scenes.
    [​IMG]
    The Making of Sunset Boulevard is a brand
    new documentary that features author Ed Sikov. I
    found this featurette extremely fun, as it is
    just chock-full of stories about things that
    happened during the course of the filming and
    test screening. Right off the bat, we learn that
    the film originally opened in a very different
    manner. Through still pictures, we learn about
    an opening scene at the mortuary that didn't go
    over well with a screening audience. Next, we learn
    about the difficult task of filming the opening
    swimming pool sequence. Learn how mirrors were
    used to provide the desired effect. There's a great
    story about how outraged MGM's Louis B. Mayer
    became at a screening of the film. This was
    definitely not the image of Hollywood that Mayer
    wanted the public to see. Since I know so very
    little about Billy Wilder, there were some
    interesting stories to be told about the man and
    his filmmaking style told by the likes of critic
    Andrew Sarris, actress Nancy Olsen and Producer A.C.
    Lyles. There's even an interview with actress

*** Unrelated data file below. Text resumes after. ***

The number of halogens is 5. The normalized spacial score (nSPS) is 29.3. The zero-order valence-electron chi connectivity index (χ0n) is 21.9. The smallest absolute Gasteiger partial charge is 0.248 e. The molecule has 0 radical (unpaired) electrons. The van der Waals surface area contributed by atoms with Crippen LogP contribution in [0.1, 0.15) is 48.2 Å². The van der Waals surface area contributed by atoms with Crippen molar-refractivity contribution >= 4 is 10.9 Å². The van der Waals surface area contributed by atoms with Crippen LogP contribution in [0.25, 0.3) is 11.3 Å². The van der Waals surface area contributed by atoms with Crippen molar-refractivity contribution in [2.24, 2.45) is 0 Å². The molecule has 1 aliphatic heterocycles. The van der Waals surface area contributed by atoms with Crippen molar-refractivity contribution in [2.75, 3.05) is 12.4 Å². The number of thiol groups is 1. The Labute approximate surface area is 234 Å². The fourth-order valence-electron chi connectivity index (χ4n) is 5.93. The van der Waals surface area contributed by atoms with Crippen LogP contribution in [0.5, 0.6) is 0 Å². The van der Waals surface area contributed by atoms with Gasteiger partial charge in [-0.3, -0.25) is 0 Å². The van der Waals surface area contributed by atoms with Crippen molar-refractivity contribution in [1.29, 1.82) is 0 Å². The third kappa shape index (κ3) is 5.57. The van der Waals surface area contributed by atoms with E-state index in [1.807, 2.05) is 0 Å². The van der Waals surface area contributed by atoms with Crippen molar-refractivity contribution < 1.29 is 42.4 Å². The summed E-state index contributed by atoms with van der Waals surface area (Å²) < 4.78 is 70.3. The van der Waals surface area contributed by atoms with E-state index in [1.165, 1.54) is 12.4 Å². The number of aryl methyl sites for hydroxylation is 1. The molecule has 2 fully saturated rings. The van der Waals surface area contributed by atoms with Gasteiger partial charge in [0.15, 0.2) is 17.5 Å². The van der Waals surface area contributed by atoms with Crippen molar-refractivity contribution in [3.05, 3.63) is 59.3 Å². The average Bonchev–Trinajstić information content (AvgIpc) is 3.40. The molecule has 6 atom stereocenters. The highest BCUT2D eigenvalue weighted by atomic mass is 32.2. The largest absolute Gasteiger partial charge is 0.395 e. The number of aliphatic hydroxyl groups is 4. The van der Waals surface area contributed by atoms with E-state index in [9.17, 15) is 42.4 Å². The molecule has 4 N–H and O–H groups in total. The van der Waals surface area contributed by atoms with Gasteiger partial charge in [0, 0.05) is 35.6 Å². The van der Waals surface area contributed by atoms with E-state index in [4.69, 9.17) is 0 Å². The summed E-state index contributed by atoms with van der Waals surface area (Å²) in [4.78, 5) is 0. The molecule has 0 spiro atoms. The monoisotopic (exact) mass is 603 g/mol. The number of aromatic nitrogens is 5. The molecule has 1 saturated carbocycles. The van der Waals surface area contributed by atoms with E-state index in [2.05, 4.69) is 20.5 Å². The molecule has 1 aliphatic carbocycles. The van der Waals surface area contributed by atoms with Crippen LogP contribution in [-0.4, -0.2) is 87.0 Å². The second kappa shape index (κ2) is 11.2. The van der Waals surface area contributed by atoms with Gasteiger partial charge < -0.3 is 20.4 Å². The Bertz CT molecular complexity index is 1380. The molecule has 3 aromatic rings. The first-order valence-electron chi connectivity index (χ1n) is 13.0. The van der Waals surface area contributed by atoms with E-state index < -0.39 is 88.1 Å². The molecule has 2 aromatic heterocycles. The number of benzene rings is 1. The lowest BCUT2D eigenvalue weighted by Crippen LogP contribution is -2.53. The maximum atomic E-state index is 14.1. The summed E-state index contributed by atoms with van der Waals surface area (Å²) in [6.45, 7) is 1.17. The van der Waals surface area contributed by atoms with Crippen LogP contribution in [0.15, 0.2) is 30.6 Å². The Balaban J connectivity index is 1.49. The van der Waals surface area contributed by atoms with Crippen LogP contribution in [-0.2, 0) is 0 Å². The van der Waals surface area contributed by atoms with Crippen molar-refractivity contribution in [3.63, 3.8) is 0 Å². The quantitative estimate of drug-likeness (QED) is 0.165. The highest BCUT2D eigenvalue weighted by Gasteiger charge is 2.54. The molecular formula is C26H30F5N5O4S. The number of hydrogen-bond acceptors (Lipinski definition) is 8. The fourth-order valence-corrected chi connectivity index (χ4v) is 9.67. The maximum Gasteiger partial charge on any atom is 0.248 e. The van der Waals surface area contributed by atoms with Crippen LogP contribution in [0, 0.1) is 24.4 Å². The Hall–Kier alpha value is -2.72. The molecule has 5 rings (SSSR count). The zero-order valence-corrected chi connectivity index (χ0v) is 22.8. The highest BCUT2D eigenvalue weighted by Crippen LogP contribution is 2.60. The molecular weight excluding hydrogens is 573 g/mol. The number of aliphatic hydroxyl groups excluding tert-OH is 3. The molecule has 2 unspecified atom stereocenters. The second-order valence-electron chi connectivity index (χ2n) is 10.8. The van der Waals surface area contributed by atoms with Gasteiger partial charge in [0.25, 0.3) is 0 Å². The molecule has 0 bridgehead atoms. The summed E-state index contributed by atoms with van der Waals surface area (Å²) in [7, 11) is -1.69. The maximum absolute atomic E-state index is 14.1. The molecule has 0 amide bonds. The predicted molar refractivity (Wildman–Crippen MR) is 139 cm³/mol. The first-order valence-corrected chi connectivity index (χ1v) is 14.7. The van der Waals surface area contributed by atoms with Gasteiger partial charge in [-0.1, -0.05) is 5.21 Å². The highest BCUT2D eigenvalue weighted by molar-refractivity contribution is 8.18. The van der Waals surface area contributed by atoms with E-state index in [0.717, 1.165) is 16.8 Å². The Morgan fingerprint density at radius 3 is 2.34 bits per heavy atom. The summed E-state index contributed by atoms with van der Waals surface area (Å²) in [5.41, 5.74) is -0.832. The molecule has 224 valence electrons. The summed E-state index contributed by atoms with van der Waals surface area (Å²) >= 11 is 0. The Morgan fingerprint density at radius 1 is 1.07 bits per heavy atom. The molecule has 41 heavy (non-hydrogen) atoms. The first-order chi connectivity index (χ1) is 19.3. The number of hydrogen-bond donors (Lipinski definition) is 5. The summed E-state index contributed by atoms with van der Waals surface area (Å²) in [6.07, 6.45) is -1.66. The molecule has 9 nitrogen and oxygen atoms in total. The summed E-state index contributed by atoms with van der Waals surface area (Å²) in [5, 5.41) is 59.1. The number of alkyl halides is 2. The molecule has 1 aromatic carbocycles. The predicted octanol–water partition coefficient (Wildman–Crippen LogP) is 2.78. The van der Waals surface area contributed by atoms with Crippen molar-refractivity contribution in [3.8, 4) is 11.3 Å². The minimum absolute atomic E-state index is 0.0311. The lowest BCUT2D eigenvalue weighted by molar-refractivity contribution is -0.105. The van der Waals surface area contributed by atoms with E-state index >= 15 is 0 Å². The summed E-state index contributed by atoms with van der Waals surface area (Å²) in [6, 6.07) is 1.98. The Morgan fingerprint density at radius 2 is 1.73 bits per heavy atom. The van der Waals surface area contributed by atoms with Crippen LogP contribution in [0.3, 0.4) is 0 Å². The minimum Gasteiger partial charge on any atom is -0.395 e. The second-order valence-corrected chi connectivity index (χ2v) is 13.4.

Glenn Close who plays Norma Desmond on Broadway.
    Close talks about how Desmond is one of the greatest
    characters of our time. What actresses were
    considered for the role of Desmond prior to Gloria
    Swanson? Mae West and Mary Pickford were two
    original considerations. It's interesting that
    Swanson fit the role to a tee, since she was an
    aged movie star on her way to making a film comeback.
    I don't think I have to urge any fan of this film
    to spend an extra 25 minutes and watch this
    absolutely engaging featurette that rises so far
    above the promotional crap that you see on other
    DVD releases.
    (length: appox. 25 minutes)
    [​IMG]
    Now this is really cool! At first glance, I was
    about to scoff at the simple-looking Hollywood
    Location Map that stood in front of me. It
    wasn't until I started playing around with my remote
    that I saw what a fascinating thing this was. It's
    like having your own little map of Hollywood. There's
    a star next to key sites that are represented in
    the film. There's Schwabb's Drug Store and
    Getty Mansion. My favorite location is
    Paramount Studios, which I have been to on
    several occasions. So I click on Paramount
    Studios
    , and suddenly, an entire new map of
    the studio lot unfolds. From here, I was able to
    click on various locations on the studio lot.
    As you click on each location, you watch a short
    clip that gives you a bit of history of your locale
    choice. Do yourself a favor and spend some time
    looking through this.
    [​IMG]
    A Photo Gallery offers nearly 50 still
    images from the Movie and Publicity.
    The most interesting collection of pictures for